Teaching in Virtual Reality

I am a lecturer at The University of Sydney in Australia. I teach students about the environment, and the roles of engineers in shaping that environment, for better or worse. Since 2017 I have been using Virtual Reality (VR) as part of that teaching. I’ve put students inside nuclear reactors, at the top of offshore wind turbines and inside wastewater treatment plants, all in the same hour. Students have stood in a virtual field and seen the temperature of the air with their own eyes, and have even played with that temperature to see how it affects the wind. All of these things were possible with a regular monitor, a mouse and a keyboard, but in VR the sense of immersion and realism is unparalleled. 

Students learning using Virtual Reality in the Immersive Learning Laboratory at The University of Sydney 

The University of Sydney has invested heavily in VR. Since 2017, students from across the University have been taking classes in a specially designed VR space, the Immersive Learning Laboratory, which I help to run with Dr Jacqueline Thomas. The lab has space for 26 students to experience VR simultaneously using Oculus Rift headsets. Over the four years the lab has operated we have had almost 8,000 student visits and a 250% increase in student visits over that time. The University has just opened a second lab, with 20 Oculus Quest headsets and computers.

Each of the headsets requires a dedicated high power PC to power it. Considering the cost of the equipment, and the lab technician required to keep things running smoothly, we estimate a cost of around AU$20 per student visit, which would have been lower if we weren’t forced to shut down temporarily at the start of 2020 due to our inability to properly disinfect the VR headsets. In 2021 we have replaced the headsets and PCs as they have reached their end of life, and are ready to reopen when we can.

We gave each student about 2 square metres of space, sitting on a swivel chair with no wheels so that users could rotate but not roll over and hit each other. In a classroom environment, many educators wanted their students to be able to take notes between VR sessions, so keyboards, mice and screens were a necessity too. Our first lab was a converted computer service centre, and so was not fitted with a projector, lectern or speakers. The second laboratory that has just opened has all of these, as the lack of them was a common pain point during teaching.

We have learned a lot of lessons in the process. Getting educators on board was the first hurdle. We made the decision early on to open our laboratory to classes from right across the University, at no cost, and early adopters from our almost 4,000 academic staff have come to try it out. In Engineering, where I teach, 1-2% of the subjects we offer visited the lab in a given year. We helped the teaching staff to either find existing content or develop their own. More often than not, high quality content was available somewhere online.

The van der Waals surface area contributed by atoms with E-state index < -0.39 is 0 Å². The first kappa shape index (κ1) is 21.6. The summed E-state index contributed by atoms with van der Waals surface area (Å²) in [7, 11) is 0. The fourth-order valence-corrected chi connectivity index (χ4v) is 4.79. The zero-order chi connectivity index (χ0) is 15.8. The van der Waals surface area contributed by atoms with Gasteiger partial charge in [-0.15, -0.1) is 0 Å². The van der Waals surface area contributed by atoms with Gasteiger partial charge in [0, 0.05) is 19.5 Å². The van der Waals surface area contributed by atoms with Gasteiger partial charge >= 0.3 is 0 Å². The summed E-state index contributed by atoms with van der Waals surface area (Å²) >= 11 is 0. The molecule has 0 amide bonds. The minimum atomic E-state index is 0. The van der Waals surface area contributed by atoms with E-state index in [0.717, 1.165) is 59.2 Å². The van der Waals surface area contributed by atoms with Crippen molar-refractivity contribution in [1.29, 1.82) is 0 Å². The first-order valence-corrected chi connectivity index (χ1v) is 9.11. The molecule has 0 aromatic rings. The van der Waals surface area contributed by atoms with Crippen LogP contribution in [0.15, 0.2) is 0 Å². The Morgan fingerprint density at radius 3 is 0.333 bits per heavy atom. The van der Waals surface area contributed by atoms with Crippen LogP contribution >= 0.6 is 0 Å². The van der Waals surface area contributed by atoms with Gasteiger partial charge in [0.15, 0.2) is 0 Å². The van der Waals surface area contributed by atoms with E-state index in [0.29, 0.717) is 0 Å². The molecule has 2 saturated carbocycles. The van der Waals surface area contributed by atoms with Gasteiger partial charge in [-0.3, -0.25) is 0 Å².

When surveyed, almost three quarters (72%) of students felt that VR had enhanced their learning experience. About a third of students (36%) had some amount of discomfort, which varied from headaches, dizziness or blurred vision. Several of these issues appear to be related to students not being able to fit their glasses inside the headsets, or not having adequate instruction in getting the headset to fit properly. Anecdotally, subjects that filmed their own 360° videos or created their own 3D environments reported higher rates of discomfort.

Not all students enjoyed the experience with almost a third (32%) responding that they did not want to use the technology again in the future as a teaching tool. Students found that the quality of some content wasn’t up to their expectations and that they could have had the same experience by just watching a video on a normal screen. Our takeaway from this is that, the same as in all education, the quality of the content is important, and that not all experiences are equal.

New VR equipment is being continually released, with improved specifications, lower weight, and sometimes even reduced cost. I believe that the use of VR in education is just getting started and that educators are just beginning to understand the use cases for which VR is appropriate.

You can find further information here: Adoption of virtual reality technology in higher education: An evaluation of five teaching semesters in a purpose designed laboratory


Dr Benjy Marks, School of Civil Engineering, The University of Sydney, Australia